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‘Tis the season to raise chickens

How eggciting! // Trina Moyles
How eggciting! // Trina Moyles

New holiday traditions are being made—and laid—in Linda and Troy Johnson’s backyard this holiday season. Outside, the Christmas lights twinkle on the newly constructed chicken coop while inside, their family enjoys eggs harvested daily and mugfuls of homemade eggnog.

“We have more eggs than we know what to do with,” Linda says with a laugh, explaining that their family’s four hens lay one to two eggs every day.

The Johnsons are homeowners in Rutherford and were overjoyed by city council’s decision in August to approve an urban-hens pilot project.

The goal of the project is to generate data on the benefits and challenges of raising urban chickens in Edmonton. City council will analyze the data and make a decision in late 2015 on whether to change the bylaw to allow people to keep urban hens.

“We had done a lot of reading and researching [on urban chickens] over the years, so we were really keen to participate,” Linda says. “It just made sense to have our food close to home and to be able to use our kitchen waste and scraps to feed the hens.”

Within 10 days of submitting their application, which included a blueprint plan for the coop and letters of consent from their neighbours, the city gave the Johnsons the green light to construct a henhouse for roughly $300 and bring home four feathered “ladies.”

Over the past four months, the city has approved 25 different households to participate in the pilot project, and 18 are currently active in the city.

“We were looking for a diversity of locations and a combination of people with different experience levels,” explains Keith Scott, coordinator of the city’s animal control centre.

Sarah and Mike Dickey, who live in King Edward Park with their two daughters, had never raised chickens before. They converted their daughters’ old playhouse into a henhouse after receiving approval from the city in September.

“I admit that I was hesitant,” says Sarah, who works part-time at the Cross Cancer Institute. “Because I stay part-time at home with our daughters, I thought I would be the one doing most of the work. But it’s turned out to be less work than I thought.”

The Dickeys are raising Isa Brown hens, a breed known to be less noisy and flighty—ideal for a city setting—and better-suited to endure Edmonton’s coldest months.

According to Scott, the frigid temperatures are what sets Edmonton apart from warmer North American cities like Victoria, Vancouver, Seattle, Portland and Los Angeles where bylaws allow for backyard chickens.

Believe it or not, chickens can also get frostbite.

“It’s not like Vancouver or warmer municipalities where the chickens remain outside all the time, you don’t have to insulate your coop, and the water doesn’t freeze,” Scott says.

Animal Control has played an important role in the pilot by conducting site visits and making sure the sizes of cages are large enough and that they are properly insulated to keep the birds warm through Edmonton’s harsh winter.

But cold weather isn’t giving Margaret Fisher the winter blues. She believes the colder temperatures could actually be advantageous for keeping urban chickens in Edmonton.

Fisher is an organizer with the River City Chickens Collective, an urban-hen advocacy and education group that was highly involved in lobbying city council to approve the pilot project. She is also a local veterinarian and expert in animal disease control.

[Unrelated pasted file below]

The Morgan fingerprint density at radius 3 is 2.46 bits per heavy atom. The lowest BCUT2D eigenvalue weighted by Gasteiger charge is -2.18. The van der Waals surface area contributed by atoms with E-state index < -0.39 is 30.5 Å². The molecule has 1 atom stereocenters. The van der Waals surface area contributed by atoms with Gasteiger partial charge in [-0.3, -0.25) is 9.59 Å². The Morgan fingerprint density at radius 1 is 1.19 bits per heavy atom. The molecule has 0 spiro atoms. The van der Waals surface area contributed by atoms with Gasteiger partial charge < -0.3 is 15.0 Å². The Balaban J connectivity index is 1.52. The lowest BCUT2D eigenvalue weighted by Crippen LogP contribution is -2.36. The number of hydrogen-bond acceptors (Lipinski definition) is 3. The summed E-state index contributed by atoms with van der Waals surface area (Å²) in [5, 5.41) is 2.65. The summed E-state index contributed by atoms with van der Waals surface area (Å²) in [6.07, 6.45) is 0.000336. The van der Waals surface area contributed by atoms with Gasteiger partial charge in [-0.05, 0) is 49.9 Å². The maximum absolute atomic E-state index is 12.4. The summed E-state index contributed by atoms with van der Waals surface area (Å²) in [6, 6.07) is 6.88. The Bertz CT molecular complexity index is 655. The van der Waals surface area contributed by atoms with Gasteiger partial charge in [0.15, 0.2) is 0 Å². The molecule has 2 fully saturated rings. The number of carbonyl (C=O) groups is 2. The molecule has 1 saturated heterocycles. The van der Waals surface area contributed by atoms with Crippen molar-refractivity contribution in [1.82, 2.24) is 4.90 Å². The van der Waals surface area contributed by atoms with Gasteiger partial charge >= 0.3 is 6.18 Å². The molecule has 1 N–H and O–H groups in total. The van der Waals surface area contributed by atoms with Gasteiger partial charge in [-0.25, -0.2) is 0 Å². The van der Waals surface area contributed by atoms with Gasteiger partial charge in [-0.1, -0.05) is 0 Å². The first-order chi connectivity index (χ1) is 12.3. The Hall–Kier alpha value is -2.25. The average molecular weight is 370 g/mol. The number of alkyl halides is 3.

“Edmonton’s probably better than some other cities because we don’t have a lot of diseases here—the cold weather is helpful in that regard,” Fisher says. “There are respiratory and fungal diseases in other warmer parts of the world that we just don’t see here.”

Groups and city councillors who opposed the pilot project cited concerns over the risk of “bird flu,” along with the potential for bad odours, noise and chickens getting loose, but Fisher is confident the outcome of the project will dispel these fears.

“If there are predator problems or disease problems, then those are all valid reasons to ask whether this is a good idea or not,” Fisher adds. “But I don’t think any of those things are going to happen.”

Though Animal Control has received a few complaints from neighbours of the pilot sites over the past months, Scott says they’ve been able to mediate concerns by working directly with those making the complaints and site-owners to make changes.

But Johnson and Dickey both say they’ve experienced nothing but curiosity and enthusiasm from their neighbours over the past few months.

“The deal we have with our neighbours is that when we go away for the weekend, whoever takes care of the hens also gets to keep the eggs. So our neighbours are also benefiting,” Dickey explains. “It’s something positive for everyone.”

Edmonton’s urban-hen pilot project is scheduled to continue until August 2015, when the city will evaluate the outcomes and make a decision whether to change the bylaw or not.


  • So, what will you do with the chickens when they stop laying eggs? Will they live out their life as pets after a lifetime of servitude giving you their eggs or will you just kill them? I am not in favour of backyard chickens if I may have to live beside a backyard chicken abbatoire. If there is no killing, I can live with the proposal.

  • Karin, most folks said they’d keep the chickens as pets — others would send the chickens away to licensed butchers, but definitely no backyard urban abbatoire, so you won’t have to worry about that :)

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